The plot of “Time’s Arrow” is, as are all time-travel stories, a little complicated. A replica of Data’s head was found in a cave back on Earth, leading the crew of the USS Enterprise-D to investigate. Through a complex series of events, they find a species of pan-dimensional aliens resting in the cave, as well as a time portal that leads back centuries. The aliens have been plundering Earth’s past, sucking energy from the locals and using the energy as food. They’re essentially soul vampires. Data (Brent Spiner) is thrown back in time where he attempts to blend in, and where he meets a younger Guinan and Mark Twain in his heyday. The rest of the Enterprise crew follows Data later on.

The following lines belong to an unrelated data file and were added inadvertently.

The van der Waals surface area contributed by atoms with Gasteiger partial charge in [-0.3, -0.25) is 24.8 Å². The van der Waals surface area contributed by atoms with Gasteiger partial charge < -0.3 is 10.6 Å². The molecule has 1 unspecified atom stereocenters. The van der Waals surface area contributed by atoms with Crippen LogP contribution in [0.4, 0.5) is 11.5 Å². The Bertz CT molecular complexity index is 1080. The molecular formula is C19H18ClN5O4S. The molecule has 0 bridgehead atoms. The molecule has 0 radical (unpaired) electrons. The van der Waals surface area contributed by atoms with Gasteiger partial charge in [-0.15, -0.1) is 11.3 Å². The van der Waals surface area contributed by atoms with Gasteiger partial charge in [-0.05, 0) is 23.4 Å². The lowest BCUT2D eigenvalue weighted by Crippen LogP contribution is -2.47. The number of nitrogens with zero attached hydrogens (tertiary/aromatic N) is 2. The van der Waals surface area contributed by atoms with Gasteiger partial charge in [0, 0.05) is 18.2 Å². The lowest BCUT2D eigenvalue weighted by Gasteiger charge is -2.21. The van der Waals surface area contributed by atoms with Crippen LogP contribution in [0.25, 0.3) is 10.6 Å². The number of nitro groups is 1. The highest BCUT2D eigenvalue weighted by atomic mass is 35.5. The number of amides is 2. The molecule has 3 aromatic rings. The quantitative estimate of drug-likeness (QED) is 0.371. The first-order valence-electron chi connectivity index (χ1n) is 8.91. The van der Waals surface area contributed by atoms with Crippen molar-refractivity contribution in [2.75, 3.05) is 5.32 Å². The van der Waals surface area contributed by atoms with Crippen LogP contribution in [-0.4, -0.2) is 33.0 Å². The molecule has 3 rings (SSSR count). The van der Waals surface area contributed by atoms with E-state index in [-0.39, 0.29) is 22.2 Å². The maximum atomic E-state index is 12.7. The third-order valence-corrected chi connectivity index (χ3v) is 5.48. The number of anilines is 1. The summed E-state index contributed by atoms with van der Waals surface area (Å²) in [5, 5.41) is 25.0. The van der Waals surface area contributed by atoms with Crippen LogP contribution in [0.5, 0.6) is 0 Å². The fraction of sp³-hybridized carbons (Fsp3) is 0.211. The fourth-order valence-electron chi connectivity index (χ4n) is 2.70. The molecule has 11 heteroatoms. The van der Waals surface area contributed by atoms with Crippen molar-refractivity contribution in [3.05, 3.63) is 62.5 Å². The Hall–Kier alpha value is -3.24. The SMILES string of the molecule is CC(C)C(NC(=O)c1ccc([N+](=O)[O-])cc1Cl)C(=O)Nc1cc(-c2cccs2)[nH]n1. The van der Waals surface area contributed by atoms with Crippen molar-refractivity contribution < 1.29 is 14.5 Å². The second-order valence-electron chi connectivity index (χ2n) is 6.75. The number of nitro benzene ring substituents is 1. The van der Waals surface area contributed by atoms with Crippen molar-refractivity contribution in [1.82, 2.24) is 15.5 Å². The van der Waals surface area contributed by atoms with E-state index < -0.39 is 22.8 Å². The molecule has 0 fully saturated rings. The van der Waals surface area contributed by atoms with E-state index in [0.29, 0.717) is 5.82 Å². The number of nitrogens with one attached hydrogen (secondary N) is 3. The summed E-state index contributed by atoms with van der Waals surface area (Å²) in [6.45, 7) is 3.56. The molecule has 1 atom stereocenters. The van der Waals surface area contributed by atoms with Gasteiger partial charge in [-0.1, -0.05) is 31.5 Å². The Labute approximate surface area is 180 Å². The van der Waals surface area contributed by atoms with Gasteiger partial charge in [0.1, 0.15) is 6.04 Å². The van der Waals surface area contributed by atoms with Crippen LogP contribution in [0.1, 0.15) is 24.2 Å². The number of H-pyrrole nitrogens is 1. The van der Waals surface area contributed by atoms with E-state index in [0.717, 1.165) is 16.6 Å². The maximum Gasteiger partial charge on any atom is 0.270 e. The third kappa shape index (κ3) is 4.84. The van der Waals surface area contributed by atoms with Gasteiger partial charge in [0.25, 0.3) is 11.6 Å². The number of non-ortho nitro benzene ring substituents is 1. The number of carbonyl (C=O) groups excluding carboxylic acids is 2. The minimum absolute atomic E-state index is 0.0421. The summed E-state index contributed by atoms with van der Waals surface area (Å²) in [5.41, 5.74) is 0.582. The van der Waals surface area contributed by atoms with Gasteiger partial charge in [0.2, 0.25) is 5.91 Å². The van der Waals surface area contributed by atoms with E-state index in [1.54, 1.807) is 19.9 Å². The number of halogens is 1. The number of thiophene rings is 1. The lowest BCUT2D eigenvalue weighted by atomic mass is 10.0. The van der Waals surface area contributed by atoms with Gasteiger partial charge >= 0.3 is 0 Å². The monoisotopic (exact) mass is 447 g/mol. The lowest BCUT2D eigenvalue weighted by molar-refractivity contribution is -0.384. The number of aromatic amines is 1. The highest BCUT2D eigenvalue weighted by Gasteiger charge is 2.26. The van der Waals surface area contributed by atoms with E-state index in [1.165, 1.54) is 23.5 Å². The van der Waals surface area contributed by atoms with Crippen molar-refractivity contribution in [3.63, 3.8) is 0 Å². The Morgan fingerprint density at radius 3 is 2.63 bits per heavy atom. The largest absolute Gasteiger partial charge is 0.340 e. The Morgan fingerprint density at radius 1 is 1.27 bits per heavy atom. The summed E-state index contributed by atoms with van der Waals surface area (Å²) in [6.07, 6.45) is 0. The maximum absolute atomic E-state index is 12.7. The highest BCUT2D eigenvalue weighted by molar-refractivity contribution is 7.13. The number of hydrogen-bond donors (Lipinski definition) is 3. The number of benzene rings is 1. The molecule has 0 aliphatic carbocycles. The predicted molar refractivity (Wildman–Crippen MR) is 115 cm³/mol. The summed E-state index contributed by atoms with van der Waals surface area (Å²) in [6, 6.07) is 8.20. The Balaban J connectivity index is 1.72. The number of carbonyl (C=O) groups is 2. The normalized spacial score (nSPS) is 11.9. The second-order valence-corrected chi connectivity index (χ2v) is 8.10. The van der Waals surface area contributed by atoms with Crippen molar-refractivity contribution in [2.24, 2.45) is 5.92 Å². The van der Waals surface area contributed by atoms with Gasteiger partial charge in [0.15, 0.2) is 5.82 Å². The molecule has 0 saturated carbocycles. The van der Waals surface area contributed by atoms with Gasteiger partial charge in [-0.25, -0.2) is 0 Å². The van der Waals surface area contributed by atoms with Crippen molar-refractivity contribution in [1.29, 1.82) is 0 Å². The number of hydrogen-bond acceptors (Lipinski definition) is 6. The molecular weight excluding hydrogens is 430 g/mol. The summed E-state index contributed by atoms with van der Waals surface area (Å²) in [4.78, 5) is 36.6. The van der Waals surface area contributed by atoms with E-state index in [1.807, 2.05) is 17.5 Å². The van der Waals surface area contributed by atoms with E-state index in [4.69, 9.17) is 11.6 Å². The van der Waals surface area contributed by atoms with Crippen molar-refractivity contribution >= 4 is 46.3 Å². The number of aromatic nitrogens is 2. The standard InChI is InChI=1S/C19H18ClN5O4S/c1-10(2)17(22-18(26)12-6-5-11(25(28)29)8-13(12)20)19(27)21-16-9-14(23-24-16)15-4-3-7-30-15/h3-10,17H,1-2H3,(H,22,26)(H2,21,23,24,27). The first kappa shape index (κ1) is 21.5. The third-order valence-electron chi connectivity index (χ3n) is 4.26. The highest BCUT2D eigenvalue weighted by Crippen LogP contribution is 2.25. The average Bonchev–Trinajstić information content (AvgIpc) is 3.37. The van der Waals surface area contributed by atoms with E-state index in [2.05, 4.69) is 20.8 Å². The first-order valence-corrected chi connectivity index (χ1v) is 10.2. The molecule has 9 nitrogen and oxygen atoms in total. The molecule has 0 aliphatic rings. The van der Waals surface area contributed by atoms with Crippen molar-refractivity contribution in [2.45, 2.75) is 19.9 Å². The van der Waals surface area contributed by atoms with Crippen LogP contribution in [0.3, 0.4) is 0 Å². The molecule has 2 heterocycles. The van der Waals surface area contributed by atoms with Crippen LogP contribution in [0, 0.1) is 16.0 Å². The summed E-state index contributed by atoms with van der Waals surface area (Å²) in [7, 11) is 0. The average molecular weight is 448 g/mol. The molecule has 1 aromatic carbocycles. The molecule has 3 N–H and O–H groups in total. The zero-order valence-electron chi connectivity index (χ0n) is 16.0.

It will be Twain who, thanks to Data’s odd appearance and some overheard sci-fi tech talk, begins to suspect that there may be a time traveler in their midst. Given that he wrote “A Connecticut Yankee in King Arthur’s Court” a few years prior to the events of “Time’s Arrow,” Twain is open to the fantastical possibility.
Also, not to disappoint viewers, the writers of “Time’s Arrow” also wanted to feature a scene wherein Twain is brought back to the future where he would be allowed to wander the halls of the Enterprise. In a notable scene with Counselor Troi (Marina Sirtis), Twain finds the post-capitalist utopia of “Star Trek” baffling. He initially assumes that the Enterprise is built to destroy cities and engage in military conquest; he’s heard the “we’re only here to explore” line from too many colonialists in the past.
Troi explains there is no more poverty, and that power is no longer an end unto itself. Twain is impressed and says he’d give up cigars for a future like that.